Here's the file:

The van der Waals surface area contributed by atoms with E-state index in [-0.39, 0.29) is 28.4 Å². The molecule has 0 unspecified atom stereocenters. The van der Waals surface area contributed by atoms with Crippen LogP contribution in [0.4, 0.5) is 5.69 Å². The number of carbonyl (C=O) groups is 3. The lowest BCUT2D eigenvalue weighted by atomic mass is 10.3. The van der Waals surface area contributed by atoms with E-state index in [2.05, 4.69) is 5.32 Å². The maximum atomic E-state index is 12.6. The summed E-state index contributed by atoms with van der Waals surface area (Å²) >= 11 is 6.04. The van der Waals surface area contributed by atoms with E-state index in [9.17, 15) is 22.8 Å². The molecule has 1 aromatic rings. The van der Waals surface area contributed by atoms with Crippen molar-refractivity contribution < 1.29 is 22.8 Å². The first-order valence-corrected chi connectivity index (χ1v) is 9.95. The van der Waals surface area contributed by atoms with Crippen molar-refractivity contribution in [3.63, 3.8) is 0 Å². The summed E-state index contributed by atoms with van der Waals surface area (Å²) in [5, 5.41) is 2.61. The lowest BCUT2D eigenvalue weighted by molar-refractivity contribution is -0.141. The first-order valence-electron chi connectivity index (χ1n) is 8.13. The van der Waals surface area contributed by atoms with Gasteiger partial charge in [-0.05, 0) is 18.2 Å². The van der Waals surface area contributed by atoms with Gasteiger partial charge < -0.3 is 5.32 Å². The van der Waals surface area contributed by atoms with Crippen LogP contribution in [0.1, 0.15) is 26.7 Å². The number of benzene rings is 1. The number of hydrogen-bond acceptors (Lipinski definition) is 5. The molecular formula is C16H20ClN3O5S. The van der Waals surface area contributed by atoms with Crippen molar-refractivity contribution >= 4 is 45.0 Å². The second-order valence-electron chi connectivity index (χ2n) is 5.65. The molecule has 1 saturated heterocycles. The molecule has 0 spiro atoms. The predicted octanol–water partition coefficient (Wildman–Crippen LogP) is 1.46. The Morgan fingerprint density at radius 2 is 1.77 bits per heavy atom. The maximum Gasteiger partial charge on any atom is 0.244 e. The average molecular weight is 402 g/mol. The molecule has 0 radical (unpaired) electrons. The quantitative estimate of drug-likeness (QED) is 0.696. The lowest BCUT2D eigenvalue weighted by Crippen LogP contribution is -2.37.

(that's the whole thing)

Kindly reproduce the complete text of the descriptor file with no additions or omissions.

The van der Waals surface area contributed by atoms with E-state index in [-0.39, 0.29) is 28.4 Å². The molecule has 0 unspecified atom stereocenters. The van der Waals surface area contributed by atoms with Crippen LogP contribution in [0.4, 0.5) is 5.69 Å². The number of carbonyl (C=O) groups is 3. The lowest BCUT2D eigenvalue weighted by atomic mass is 10.3. The van der Waals surface area contributed by atoms with E-state index in [2.05, 4.69) is 5.32 Å². The maximum atomic E-state index is 12.6. The summed E-state index contributed by atoms with van der Waals surface area (Å²) >= 11 is 6.04. The van der Waals surface area contributed by atoms with E-state index in [9.17, 15) is 22.8 Å². The molecule has 1 aromatic rings. The van der Waals surface area contributed by atoms with Crippen molar-refractivity contribution < 1.29 is 22.8 Å². The first-order valence-corrected chi connectivity index (χ1v) is 9.95. The van der Waals surface area contributed by atoms with Crippen molar-refractivity contribution in [3.63, 3.8) is 0 Å². The summed E-state index contributed by atoms with van der Waals surface area (Å²) in [5, 5.41) is 2.61. The lowest BCUT2D eigenvalue weighted by molar-refractivity contribution is -0.141. The first-order valence-electron chi connectivity index (χ1n) is 8.13. The van der Waals surface area contributed by atoms with Gasteiger partial charge in [-0.05, 0) is 18.2 Å². The van der Waals surface area contributed by atoms with Gasteiger partial charge < -0.3 is 5.32 Å². The van der Waals surface area contributed by atoms with Crippen LogP contribution in [0.1, 0.15) is 26.7 Å². The number of benzene rings is 1. The number of hydrogen-bond acceptors (Lipinski definition) is 5. The molecular formula is C16H20ClN3O5S. The van der Waals surface area contributed by atoms with Crippen molar-refractivity contribution >= 4 is 45.0 Å². The second-order valence-electron chi connectivity index (χ2n) is 5.65. The molecule has 1 saturated heterocycles. The molecule has 0 spiro atoms. The predicted octanol–water partition coefficient (Wildman–Crippen LogP) is 1.46. The Morgan fingerprint density at radius 2 is 1.77 bits per heavy atom. The maximum Gasteiger partial charge on any atom is 0.244 e. The average molecular weight is 402 g/mol. The molecule has 0 radical (unpaired) electrons. The quantitative estimate of drug-likeness (QED) is 0.696. The lowest BCUT2D eigenvalue weighted by Crippen LogP contribution is -2.37.